A Medical Savings and Loan system would create a paradigm where the first $50K of care was handled by a direct price negotiation between the patient and doctor. This would force cost cutting discipline onto the system.

For MSAs to become a reality, the system would need a loan component. I had been hesitant to promote the loan component in the past because a system of medical loans would involve a complete rethinking about loans. I was scared about the ramifications that rethinking loans would have on the mortgage business. As soon as we break the expectation that all loans should be repaid in full, our society would start having crisises in the housing and other industries as people took on excessive risk expecting to externalize the cost of the risk when things went south.

Well, my worst fears came true. We are now in a situation where lenders must accept a high default rate on all loans; so, perhaps we are ready to discuss the necessity of having to seed loans to make a lending process work.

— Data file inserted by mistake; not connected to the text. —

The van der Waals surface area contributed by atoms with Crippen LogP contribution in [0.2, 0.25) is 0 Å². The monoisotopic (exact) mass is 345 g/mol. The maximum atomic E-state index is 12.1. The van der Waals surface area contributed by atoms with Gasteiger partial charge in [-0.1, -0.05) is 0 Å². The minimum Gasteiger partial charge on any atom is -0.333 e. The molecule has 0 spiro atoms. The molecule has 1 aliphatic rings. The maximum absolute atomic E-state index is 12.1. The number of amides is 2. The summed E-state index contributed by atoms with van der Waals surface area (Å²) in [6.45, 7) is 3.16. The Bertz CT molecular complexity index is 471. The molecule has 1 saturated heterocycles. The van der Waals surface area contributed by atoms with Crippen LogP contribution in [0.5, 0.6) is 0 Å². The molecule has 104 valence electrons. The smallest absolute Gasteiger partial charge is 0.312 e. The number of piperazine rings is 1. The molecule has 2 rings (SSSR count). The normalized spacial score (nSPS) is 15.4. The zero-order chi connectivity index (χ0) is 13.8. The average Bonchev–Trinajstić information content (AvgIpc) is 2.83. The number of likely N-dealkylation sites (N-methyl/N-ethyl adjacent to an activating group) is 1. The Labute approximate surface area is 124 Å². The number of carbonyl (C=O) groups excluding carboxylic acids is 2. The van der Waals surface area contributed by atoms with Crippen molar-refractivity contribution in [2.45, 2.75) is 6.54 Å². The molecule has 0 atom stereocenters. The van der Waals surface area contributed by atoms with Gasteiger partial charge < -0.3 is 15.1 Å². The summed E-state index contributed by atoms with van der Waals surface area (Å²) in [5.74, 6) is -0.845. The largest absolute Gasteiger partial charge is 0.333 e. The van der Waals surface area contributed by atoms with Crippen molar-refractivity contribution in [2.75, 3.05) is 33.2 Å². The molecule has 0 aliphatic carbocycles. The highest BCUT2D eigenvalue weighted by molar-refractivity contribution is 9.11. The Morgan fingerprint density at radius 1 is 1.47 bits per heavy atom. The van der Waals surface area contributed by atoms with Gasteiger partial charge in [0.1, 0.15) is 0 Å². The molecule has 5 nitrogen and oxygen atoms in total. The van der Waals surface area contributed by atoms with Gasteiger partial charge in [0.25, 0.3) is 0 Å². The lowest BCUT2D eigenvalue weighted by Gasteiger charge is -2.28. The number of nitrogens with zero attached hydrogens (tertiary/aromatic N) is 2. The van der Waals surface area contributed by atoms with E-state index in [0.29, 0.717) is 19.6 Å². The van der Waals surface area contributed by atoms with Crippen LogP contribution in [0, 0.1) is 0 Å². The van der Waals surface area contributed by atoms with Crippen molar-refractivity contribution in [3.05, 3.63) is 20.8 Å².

BTW, even though I am a pariah, when Obama said he would listen to any idea except those from the status quo, I suspect he meant that he would listen only to ideas that came from the left. A medical savings and loan might be interesting fodder for a scifi novel.


Anonymous said...

I'm sorry, I couldn't get past your first paragraph, where you assert than anything but 1) the system we currently have or 2) health savings accounts are "the status quo." From a purely semantics perspective, this is wrong. From a health care policy perspective, it's moronic!

You may have something to offer beyond that, but I make it a point to read no further than the first stupid, uninformed comment in a post.